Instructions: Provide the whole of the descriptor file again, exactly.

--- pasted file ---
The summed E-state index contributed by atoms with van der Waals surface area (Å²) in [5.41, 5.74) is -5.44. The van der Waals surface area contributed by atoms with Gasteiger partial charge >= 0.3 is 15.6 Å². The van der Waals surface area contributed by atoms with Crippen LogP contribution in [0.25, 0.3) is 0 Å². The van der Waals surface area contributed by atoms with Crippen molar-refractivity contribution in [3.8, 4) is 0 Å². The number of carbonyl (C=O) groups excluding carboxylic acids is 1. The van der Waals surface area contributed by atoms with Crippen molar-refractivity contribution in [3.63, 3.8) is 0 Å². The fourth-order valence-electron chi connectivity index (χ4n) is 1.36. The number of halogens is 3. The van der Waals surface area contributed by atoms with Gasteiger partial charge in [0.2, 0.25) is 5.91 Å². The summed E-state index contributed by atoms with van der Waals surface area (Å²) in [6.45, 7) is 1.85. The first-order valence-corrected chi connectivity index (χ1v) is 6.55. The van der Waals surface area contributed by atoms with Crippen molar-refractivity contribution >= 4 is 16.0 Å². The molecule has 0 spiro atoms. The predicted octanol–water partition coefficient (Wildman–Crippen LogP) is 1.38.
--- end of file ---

The summed E-state index contributed by atoms with van der Waals surface area (Å²) in [5.41, 5.74) is -5.44. The van der Waals surface area contributed by atoms with Gasteiger partial charge >= 0.3 is 15.6 Å². The van der Waals surface area contributed by atoms with Crippen LogP contribution in [0.25, 0.3) is 0 Å². The van der Waals surface area contributed by atoms with Crippen molar-refractivity contribution in [3.8, 4) is 0 Å². The number of carbonyl (C=O) groups excluding carboxylic acids is 1. The van der Waals surface area contributed by atoms with Crippen molar-refractivity contribution in [3.63, 3.8) is 0 Å². The fourth-order valence-electron chi connectivity index (χ4n) is 1.36. The number of halogens is 3. The van der Waals surface area contributed by atoms with Gasteiger partial charge in [0.2, 0.25) is 5.91 Å². The summed E-state index contributed by atoms with van der Waals surface area (Å²) in [6.45, 7) is 1.85. The first-order valence-corrected chi connectivity index (χ1v) is 6.55. The van der Waals surface area contributed by atoms with Crippen molar-refractivity contribution >= 4 is 16.0 Å². The molecule has 0 spiro atoms. The predicted octanol–water partition coefficient (Wildman–Crippen LogP) is 1.38.